In a random survey taken of people who were asked something they are grateful for that has come about because of COVID, some of the responses included:
Life slowing down, more family time.
I have focused more on being gracious to others who may have a different opinion than my own.
I realized how much I love my church family and missed seeing some of my friends.
Realizing we don’t need so much stuff or places to go to be content.
I renewed my relationship with my husband.
The ability to rest and be still.
Enjoying the little things in life.
Building stronger relationships with our neighbors.
Being able to stay home with my kids more.
We got back into the habit of sitting down as a family for dinner.
The ability to shower whenever I want!
I learned some new skills, and was able to take some online classes I’ve been wanting to take.
More time for reading.
Grateful for the reminder that God is in control!
I got to spend some time in the mountains alone with God and family members.
What about you? What would you add to that list that you are grateful for this year? The psalmist sets the example for us: “Praise the Lord! I will thank the Lord with all my heart as I meet with his godly people. How amazing are the deeds of the Lord! All who delight in him should ponder them. Everything he does reveals his glory and majesty. His righteousness never fails” (Psalm 111:1-3, NLT).
We Gather Together
I grew up singing a hymn that was originally written by an unknown author in celebration of Dutch freedom from Spanish sovereignty at the end of the 16th century. It was translated into English in 1894 by Theodore Baker. Not long after that the hymn became associated with our American Thanksgiving holiday. I remember singing this in a “church school” I attended once a week while in my elementary years. I never completely understood lyrics such as “he chastens and hastens his will to make known” but I did understand the third stanza as the hymn went on to sing about “extoling” God as our leader triumphant, whose name would “be ever praised.”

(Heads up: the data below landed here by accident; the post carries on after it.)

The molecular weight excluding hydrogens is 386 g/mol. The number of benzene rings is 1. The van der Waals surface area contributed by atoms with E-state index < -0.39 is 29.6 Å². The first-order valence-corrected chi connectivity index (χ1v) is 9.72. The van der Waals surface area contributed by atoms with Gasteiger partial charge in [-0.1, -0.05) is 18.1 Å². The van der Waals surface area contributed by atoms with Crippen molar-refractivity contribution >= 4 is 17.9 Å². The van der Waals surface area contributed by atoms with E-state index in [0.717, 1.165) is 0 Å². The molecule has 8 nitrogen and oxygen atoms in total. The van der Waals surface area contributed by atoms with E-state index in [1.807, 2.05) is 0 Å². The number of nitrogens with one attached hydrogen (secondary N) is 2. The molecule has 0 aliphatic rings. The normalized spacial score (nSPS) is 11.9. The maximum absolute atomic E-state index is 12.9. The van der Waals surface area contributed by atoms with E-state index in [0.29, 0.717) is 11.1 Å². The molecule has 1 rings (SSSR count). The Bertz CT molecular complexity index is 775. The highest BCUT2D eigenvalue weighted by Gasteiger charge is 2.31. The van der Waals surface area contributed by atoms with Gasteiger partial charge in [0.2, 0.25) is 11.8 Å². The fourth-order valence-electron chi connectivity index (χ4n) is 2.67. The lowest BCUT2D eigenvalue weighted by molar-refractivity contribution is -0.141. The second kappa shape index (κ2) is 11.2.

“We gather together to ask the Lord’s blessing;
He chastens and hastens his will to make known;
The wicked oppressing now cease from distressing;
Sing praises to his Name, he forgets not his own.”
He forgets not his own! My heart goes out to those whose immune system is compromised, and the elderly among us who will not be gathering with many friends and family based on their decision (or one made for them) to take precautionary measures to stay healthy this year. May our God hold them very close in the palm of his hand this season, and may they know that their friends and loved ones have not forgotten them. God, help them as they combat loneliness and depression. Give them an extra-special sense of your presence and peace. And, God, be with their caregivers who are with them day in and day out, showing them your love in very tangible ways.
Whether you spend Thanksgiving with just a few loved ones or caregivers this year, or whether you carry on with business as usual, Jesus says to us, “For where two or three are gathered in my name, there am I among them” (Matthew 18:20, ESV). May his presence be very near to you this season!